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Sex is here, get over it




February 28, 2007








It would seem that February fever is beginning to take its toll on what passes for reality these days.


It all started when the pundits of prurience and signatories to sexlessness discovered, thanks to a less than ribald librarian, that Susan Patron in her award-winning children’s book, “The High Power of Lucky,” used the word “scrotum” on the first page. Never mind that it was the scrotum of a dog bitten by a snake that was involved. No, the tut-tutters simply couldn’t abide the fact that children would come face to face with a word that identifies what anyone, young or old, can see on a male dog any time they care to look.. 


As a result, some libraries have banned the book for no other reason than its inclusion of a perfectly sound physiological term for a part of the male anatomy. 


As if that weren’t enough, when a story about the Sex Workers Art Show at William & Mary appeared in the Gazette two weeks ago, the truculence of the anti-cupidity crowd rumbled onto the paper’s opinion pages and into the Last Word with a vengeance.


“William & Mary has become a moral black hole,” ventured one Last Worder, while another wondered, “How would the college allow such a nasty subject to be the topic of its recent choice of shows? Sex work is nothing to be praised or studied.”  Still a third opined that “President Nichol invites the sex industry to preach to impressionable children.”


So inflamed has the spleen of the party-poopers become that those paragons of right-wing rectitude, The Washington Times and Fox News, have picked up the story and conjoined the sex show with the Wren Chapel cross flap to further rail against the satanic and libidinous ways of William & Mary president Gene Nichol.


Well, let’s get a few things straight.


To begin with, the sex industry, like the scrotum, is here to stay. And it is here to stay precisely because those who find it “nasty” have allowed it to accrue unto itself an almost unnatural erotic exoticism that exists only in activities forced underground. As long as we consider strip teasers,  prostitutes and sexually oriented body parts constituents of a “moral black hole,” so long shall we perpetuate and enhance the all too natural proclivities they represent.


Second, to categorize students at William & Mary as “impressionable children” is so far off the mark as to be extra-terrestrial. Having taught on the college level for 36 years, I can tell you that these kids know more about sexual activity, sexual diseases and sexual risk than older adults did at their age. In fact, I suspect that elementary school kids know more about sex now than I did when I was in college.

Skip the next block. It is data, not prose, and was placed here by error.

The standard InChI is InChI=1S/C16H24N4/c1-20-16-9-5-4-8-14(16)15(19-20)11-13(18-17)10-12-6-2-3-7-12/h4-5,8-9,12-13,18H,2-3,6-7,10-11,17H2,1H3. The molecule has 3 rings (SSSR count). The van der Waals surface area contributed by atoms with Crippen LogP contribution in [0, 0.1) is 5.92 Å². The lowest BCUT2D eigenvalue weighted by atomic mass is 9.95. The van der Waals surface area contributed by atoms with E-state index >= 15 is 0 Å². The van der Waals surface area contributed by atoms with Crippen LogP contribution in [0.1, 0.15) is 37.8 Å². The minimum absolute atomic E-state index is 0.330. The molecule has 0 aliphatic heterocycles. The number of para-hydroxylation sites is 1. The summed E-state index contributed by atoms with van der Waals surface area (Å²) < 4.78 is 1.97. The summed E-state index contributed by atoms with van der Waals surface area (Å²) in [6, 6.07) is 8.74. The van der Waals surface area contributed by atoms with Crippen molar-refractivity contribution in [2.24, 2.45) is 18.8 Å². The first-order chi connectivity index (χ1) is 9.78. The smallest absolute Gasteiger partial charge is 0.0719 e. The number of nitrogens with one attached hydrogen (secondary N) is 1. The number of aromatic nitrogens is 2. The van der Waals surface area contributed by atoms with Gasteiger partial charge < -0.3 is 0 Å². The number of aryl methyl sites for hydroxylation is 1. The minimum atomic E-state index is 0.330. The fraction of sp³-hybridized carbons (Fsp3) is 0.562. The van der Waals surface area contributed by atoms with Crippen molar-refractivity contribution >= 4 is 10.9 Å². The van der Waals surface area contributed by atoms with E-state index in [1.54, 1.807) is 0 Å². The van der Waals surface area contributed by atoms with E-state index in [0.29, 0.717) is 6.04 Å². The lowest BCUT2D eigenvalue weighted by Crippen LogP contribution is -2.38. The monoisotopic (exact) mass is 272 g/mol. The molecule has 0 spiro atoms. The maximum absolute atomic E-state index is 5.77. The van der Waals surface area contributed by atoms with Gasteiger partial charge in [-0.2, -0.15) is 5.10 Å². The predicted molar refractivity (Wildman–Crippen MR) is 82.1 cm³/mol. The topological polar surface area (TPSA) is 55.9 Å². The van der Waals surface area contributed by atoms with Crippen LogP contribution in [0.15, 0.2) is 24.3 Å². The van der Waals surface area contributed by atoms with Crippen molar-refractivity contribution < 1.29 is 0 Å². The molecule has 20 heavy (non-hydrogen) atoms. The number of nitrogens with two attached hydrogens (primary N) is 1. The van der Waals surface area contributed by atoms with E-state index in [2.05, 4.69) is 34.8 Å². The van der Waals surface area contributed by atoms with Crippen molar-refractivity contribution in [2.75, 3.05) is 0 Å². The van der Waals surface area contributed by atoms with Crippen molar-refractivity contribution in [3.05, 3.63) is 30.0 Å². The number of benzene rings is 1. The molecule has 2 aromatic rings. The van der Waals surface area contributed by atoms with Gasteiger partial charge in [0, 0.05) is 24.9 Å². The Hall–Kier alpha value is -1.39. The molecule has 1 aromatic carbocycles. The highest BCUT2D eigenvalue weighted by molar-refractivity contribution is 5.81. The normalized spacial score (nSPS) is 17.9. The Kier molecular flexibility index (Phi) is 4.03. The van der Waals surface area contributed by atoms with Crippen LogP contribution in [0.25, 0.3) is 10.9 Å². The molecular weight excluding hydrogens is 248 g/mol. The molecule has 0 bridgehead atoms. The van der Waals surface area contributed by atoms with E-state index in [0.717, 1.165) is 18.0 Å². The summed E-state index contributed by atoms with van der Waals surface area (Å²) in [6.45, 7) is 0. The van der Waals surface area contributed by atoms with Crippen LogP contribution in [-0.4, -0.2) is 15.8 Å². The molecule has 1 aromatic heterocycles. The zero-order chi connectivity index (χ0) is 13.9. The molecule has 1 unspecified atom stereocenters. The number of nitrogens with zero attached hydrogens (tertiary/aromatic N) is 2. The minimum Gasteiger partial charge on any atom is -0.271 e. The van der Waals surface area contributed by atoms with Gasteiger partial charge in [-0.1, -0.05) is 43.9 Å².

Parents should be delighted to have their children talk about scrotums, as opposed to using some of the other frisky terms bandied about on school grounds for the male and female erogenous zones.


Finally, Nichol did not invite the sex workers to the college this year any more than Tim Sullivan invited them in years past. Students at the college have their own funds for such invitations, and, as it should be, censorship of their choices is minimalized.


Yet there are some on the right who, because Nichol is an unabashed progressive and a member of the dreaded ACLU, are determined to thwart his successes by consigning to him an aura of moral incompetence and a lack of accountability.


Their conflation of the issue of the chapel cross with the sex workers is only one indication of the illogical associations formed in the minds of those who, like muckraking politicians, are determined to rely on ad hominem attacks and character assassination to foment a clamor for the removal of one of the most popular and forward-looking presidents the college has had in years.  


While Nichol may have acted too hastily in removing the cross from the Wren Chapel,  the incessant reactionary drumbeat that has ensued is way out of proportion to the action he took. The cross has not disappeared. It has not been hidden away. It is available at any time to anyone who wants to use it. 


The point is that the college is a much more diverse institution than it has ever been before. It is a secular public entity that must adapt to and accept the social and religious mores of all its students. And this Nichol, to his credit, understands.


As for the Sex Workers Art Show, let’s grow up. It was an innocuous, sometimes bawdy presentation of a type of revelry that people have been participating in throughout history. Compared to the overtly sexual plays of the Greek comedian Aristophanes, the novels of Balzac or the drawings of Aubrey Beardsley it was pretty benign stuff.


And from what I understand, the word scrotum was never mentioned.  






















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